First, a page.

One of the major down sides to FUE hair transplants is it makes the stereoscopic microscope less useful. With any device (Neograft, Smartgraft, Artas, or other motorized/manual tool) used to surgically excise the donor tissue in the FUE hair transplant, the doctor does not know if he transected the follicular unit until after the graft is removed and the damage to the follicular unit is already done. Again, this increased transection rate of the follicular unit decreases the survival of the very limited donor hair.

For a balding man seeking a transplant, his most precious commodity is his donatable “hair bank.” The use of the “stereoscopic microscope” to dissect the grafts enables fully visualization of each and every individual “natural hair grouping.” By using the “stereoscopic microscope” the trauma to the surrounding hair is greatly reduced and our patients receive superior quality grafts with a much higher incidence of survival. I can now achieve survival rates of 95 to 100 percent, as compared to other techniques where the survival rate is much less. The “stereoscopic microscope” is still useful in FUE hair transplants because it enables us to trim excess skin away from the hair follicle, therefore, smaller incisions can be made, which enables us to pack the grafts closer together to give a denser, more natural look. Using the stereoscopic microscope after excising the donor tissue with FUE is also valuable to verify the size of the graft in order to avoid placing bigger grafts on the hairline (avoiding an unnatural look).


The design of the hairline is crucial to the overall look of naturalness. A physician could use all the latest techniques and technology but still create an unnatural looking hair transplant because they do not understand the aesthetics of a natural human hairline. An unlicensed technician most definitely will do this.

There are five critical areas of concern when creating an aesthetically natural hairline and frontal forelock. Dr. McAndrews authored the chapter about hairline design in the preeminent text book on hair transplants.

  1. The anterior (or central) starting point of the frontal hairline:

    Many hair transplant surgeons (or their unlicensed technicians) place the hairline too low on the forehead, which will never look natural as the patient ages. Particularly with younger hair transplant patients who have more extensive baldness. The hair transplant surgeon needs to create a more conservative pattern that will look natural now and twenty years from now.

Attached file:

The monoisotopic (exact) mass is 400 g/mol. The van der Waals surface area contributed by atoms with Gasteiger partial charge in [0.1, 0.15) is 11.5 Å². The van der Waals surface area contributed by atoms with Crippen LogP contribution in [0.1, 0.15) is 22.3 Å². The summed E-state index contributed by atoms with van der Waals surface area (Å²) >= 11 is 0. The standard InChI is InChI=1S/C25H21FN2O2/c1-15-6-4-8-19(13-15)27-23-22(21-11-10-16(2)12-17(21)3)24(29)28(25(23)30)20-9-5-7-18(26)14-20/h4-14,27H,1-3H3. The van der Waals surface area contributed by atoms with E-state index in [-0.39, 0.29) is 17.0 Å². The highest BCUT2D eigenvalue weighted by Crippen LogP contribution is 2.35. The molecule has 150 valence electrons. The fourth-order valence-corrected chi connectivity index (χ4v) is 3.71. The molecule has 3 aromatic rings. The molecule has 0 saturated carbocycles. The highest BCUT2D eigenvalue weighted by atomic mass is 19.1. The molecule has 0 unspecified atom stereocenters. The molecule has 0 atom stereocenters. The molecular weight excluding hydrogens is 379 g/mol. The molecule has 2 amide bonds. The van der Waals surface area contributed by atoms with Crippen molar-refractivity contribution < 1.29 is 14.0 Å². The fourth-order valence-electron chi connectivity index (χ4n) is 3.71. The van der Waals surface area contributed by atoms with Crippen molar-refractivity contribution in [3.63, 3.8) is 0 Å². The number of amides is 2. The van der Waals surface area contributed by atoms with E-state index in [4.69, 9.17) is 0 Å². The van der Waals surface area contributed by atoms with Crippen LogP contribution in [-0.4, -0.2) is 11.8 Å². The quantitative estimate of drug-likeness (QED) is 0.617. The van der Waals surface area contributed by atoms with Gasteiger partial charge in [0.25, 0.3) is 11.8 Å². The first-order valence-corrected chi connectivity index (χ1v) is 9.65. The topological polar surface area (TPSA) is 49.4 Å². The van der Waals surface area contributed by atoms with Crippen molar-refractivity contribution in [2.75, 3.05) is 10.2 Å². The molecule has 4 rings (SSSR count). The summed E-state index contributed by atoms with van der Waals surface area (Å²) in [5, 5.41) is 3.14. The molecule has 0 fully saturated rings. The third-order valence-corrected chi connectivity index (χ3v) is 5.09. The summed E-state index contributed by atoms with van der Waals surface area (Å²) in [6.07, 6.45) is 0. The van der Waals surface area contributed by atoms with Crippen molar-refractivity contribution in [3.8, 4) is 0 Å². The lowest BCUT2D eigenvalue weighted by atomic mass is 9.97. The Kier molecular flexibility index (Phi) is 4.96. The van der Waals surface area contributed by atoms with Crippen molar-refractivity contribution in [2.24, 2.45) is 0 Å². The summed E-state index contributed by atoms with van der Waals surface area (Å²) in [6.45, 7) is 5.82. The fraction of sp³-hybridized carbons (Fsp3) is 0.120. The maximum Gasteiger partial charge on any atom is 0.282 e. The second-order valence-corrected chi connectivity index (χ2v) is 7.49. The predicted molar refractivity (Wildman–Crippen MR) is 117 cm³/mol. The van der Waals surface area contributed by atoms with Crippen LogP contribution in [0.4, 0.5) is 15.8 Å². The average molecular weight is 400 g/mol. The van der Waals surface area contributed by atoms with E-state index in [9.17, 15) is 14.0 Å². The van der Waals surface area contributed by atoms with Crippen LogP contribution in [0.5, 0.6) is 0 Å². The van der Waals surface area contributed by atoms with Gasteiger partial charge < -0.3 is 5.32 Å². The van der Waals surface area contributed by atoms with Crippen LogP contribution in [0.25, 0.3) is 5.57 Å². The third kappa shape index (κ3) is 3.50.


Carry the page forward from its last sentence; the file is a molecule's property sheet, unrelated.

2. The lateral frontal hairline:

    Many hair transplant surgeons (or their unlicensed technicians) design too wide of a frontal hairline that creates the look of an unnatural comb-over or hairpiece.
  3. The angle of the hair exiting the scalp:

    The angle of the hair gets more acute at the more anterior (frontal) part of the hairline. Many hair transplant surgeons (or their unlicensed technicians) create the incision so the hair comes out perpendicular to the scalp, which is not aesthetically pleasing and does not cover the scalp as well. This also looks unnatural since your hair would not normally grow in this direction.
  4. The irregularity of the frontal hairline:The human hairline is naturally very irregular. It is a common mistake of hair transplant surgeons to make the hairline too symmetrical and too linear. The human eye is naturally drawn to lines, which will draw unnecessary attention to the hairline and make the patient self-conscious. An irregular hairline is natural and does not draw attention to it
  5. Direction of the incision:

    Follicular Units

    Coronal Incision.

    Sagittal Incision.

    The hairs in a follicular unit typically sit side by side when looking at hair from front to back. This is a cosmetic benefit because the hairs are in a row instead of lined up behind one another, which gives a thicker cosmetic result. Therefore, the incision with the needle should be placed with the long axis going from ear to ear (coronal incision) versus from front to back (sagittal incision).

    Since hairline design is so important to the overall result, it is vitally important that your hair transplant surgeon has been properly and formally trained in the art of hair restorations. Never let an untrained doctor or an unlicensed technician design your hairline. Call the state medical board and the local authorities if the doctor allowed the unlicensed technician to design your hairline or use the automated FUE device.